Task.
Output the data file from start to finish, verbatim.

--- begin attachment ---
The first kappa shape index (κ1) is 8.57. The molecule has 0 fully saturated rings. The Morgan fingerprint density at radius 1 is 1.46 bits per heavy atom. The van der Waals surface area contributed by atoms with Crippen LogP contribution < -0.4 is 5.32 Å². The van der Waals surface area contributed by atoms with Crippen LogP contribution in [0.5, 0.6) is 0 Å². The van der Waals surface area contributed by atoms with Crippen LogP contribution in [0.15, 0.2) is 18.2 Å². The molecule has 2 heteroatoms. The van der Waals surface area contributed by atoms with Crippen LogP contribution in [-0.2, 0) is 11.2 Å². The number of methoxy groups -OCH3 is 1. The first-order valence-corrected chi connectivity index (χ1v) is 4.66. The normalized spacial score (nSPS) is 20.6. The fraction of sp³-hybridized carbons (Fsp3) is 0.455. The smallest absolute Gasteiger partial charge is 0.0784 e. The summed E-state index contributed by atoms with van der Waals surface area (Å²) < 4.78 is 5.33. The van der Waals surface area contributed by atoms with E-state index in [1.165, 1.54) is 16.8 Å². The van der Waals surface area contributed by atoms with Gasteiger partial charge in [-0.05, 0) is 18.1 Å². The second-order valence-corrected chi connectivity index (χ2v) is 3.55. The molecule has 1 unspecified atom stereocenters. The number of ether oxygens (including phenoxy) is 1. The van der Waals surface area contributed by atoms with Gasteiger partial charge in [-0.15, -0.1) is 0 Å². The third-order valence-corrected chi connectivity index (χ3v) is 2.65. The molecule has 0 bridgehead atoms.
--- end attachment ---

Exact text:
The first kappa shape index (κ1) is 8.57. The molecule has 0 fully saturated rings. The Morgan fingerprint density at radius 1 is 1.46 bits per heavy atom. The van der Waals surface area contributed by atoms with Crippen LogP contribution < -0.4 is 5.32 Å². The van der Waals surface area contributed by atoms with Crippen LogP contribution in [0.5, 0.6) is 0 Å². The van der Waals surface area contributed by atoms with Crippen LogP contribution in [0.15, 0.2) is 18.2 Å². The molecule has 2 heteroatoms. The van der Waals surface area contributed by atoms with Crippen LogP contribution in [-0.2, 0) is 11.2 Å². The number of methoxy groups -OCH3 is 1. The first-order valence-corrected chi connectivity index (χ1v) is 4.66. The normalized spacial score (nSPS) is 20.6. The fraction of sp³-hybridized carbons (Fsp3) is 0.455. The smallest absolute Gasteiger partial charge is 0.0784 e. The summed E-state index contributed by atoms with van der Waals surface area (Å²) < 4.78 is 5.33. The van der Waals surface area contributed by atoms with E-state index in [1.165, 1.54) is 16.8 Å². The van der Waals surface area contributed by atoms with Gasteiger partial charge in [-0.05, 0) is 18.1 Å². The second-order valence-corrected chi connectivity index (χ2v) is 3.55. The molecule has 1 unspecified atom stereocenters. The number of ether oxygens (including phenoxy) is 1. The van der Waals surface area contributed by atoms with Gasteiger partial charge in [-0.15, -0.1) is 0 Å². The third-order valence-corrected chi connectivity index (χ3v) is 2.65. The molecule has 0 bridgehead atoms.